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The Cost of Convenience: Why Merchants Bear the Brunt of Loss in Newer Retail Delivery Models

Convenience is the name of the game in the modern world, and no one knows this better than peer-to-peer delivery companies. These organizations rely on contracted couriers to transport goods from brick-and-mortar stores to the customers who ordered them online. Postmates, one of the most prosperous institutions in the industry, proved the success of this business model by recently surpassing 1 million deliveries per month, according to Tech Insider’s Alex Heath.

Many believe these companies to be part of the sharing economy, which Investopedia defines as the business model built around the sharing of an asset that is needed but is too expensive for the customer to outright buy. However, Giana M. Eckhard and Fleura Bardhi of Harvard Business Review think many of these organizations are actually part of what they call the “access economy.” Certain people don’t have the bikes and cars necessary to transport the items they need, and Postmates gives them access to these resources.

That said, this access comes at a cost. The peer-to-peer delivery business model enables fraudulent customers to hide behind the veil of anonymity to a large degree, as they don’t need any form of identification to purchase an item as long as they have a credit card number. Legitimate customers on the other hand choose to trust a complete stranger who isn’t technically a full-time employee. For companies who offer services similar to a peer-to-peer delivery model and need to rely on a customer base with no face to face interaction, prevention clearly needs to be of the highest priority. Here are some potentially risky scenarios that such companies need to watch out for.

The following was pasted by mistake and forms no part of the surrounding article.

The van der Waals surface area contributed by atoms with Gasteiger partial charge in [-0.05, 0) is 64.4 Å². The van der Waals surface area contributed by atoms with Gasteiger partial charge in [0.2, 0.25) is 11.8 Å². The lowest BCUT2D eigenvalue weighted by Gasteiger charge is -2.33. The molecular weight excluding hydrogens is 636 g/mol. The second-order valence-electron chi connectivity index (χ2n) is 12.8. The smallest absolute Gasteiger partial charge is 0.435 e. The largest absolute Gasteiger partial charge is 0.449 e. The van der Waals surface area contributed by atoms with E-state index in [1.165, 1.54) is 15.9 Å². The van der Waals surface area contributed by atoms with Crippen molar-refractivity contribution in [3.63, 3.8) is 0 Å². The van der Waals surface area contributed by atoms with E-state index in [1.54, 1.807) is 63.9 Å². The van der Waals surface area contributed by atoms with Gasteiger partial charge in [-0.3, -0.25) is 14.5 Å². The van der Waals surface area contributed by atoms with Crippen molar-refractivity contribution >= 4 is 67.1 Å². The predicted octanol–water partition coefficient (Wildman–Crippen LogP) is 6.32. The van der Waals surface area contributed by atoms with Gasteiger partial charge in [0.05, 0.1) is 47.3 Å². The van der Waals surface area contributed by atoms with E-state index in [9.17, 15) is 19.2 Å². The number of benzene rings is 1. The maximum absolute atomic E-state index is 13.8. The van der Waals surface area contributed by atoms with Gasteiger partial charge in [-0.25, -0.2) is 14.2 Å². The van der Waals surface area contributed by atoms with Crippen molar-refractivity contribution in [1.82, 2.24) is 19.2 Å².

Customers don’t always play fair

Customers of peer-to-peer delivery services don’t need to actually show a card to have food delivered or get a ride, which means all someone needs is stolen information or a misplaced phone to participate in identity theft. In fact, this issue is so important that Postmates felt the need to warn users against such fraudulent activities in its terms of service agreement.

The potential loss exposure for companies is the reselling of expensive items. A criminal gains access to someone’s credit card information and then uses a peer-to-peer delivery company to purchase something like a tablet or smartphone. They’ll generally give a bogus delivery address, often calling the delivery person to reroute them to another location such as outside a building’s lobby rather than in an actual apartment. Once they’ve received the package, they’ll sell it for a profit.

This allows the fraudster to keep a step away from the original vendor, as the brick-and-mortar stores the couriers will be visiting to purchase the item generally have security cameras that could help later identify the criminal if they were to go in-person. These business models favor fraudsters as defrauding an online vendor such as Amazon is more difficult since these companies don’t reroute deliveries to meet customer’s demands like a peer-to-peer organization can.